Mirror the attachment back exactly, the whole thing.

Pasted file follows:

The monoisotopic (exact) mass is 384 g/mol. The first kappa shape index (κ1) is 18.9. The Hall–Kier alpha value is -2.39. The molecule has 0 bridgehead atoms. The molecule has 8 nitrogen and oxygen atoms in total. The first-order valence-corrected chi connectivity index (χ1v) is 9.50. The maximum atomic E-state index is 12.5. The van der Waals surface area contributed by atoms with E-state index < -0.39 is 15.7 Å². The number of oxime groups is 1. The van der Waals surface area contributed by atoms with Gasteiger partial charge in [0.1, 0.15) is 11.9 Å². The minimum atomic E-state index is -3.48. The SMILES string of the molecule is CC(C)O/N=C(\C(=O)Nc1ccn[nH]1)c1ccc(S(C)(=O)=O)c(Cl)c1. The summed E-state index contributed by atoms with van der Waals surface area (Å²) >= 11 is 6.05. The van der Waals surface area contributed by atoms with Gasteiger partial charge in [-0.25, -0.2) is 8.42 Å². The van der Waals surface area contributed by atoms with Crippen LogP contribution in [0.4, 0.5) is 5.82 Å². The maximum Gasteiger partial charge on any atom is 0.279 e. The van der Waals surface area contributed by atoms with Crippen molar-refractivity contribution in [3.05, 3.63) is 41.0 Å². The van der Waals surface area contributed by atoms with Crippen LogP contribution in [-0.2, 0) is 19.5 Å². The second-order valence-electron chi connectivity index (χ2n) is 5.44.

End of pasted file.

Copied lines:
The monoisotopic (exact) mass is 384 g/mol. The first kappa shape index (κ1) is 18.9. The Hall–Kier alpha value is -2.39. The molecule has 0 bridgehead atoms. The molecule has 8 nitrogen and oxygen atoms in total. The first-order valence-corrected chi connectivity index (χ1v) is 9.50. The maximum atomic E-state index is 12.5. The van der Waals surface area contributed by atoms with E-state index < -0.39 is 15.7 Å². The number of oxime groups is 1. The van der Waals surface area contributed by atoms with Gasteiger partial charge in [0.1, 0.15) is 11.9 Å². The minimum atomic E-state index is -3.48. The SMILES string of the molecule is CC(C)O/N=C(\C(=O)Nc1ccn[nH]1)c1ccc(S(C)(=O)=O)c(Cl)c1. The summed E-state index contributed by atoms with van der Waals surface area (Å²) >= 11 is 6.05. The van der Waals surface area contributed by atoms with Gasteiger partial charge in [-0.25, -0.2) is 8.42 Å². The van der Waals surface area contributed by atoms with Crippen LogP contribution in [0.4, 0.5) is 5.82 Å². The maximum Gasteiger partial charge on any atom is 0.279 e. The van der Waals surface area contributed by atoms with Crippen molar-refractivity contribution in [3.05, 3.63) is 41.0 Å². The van der Waals surface area contributed by atoms with Crippen LogP contribution in [-0.2, 0) is 19.5 Å². The second-order valence-electron chi connectivity index (χ2n) is 5.44.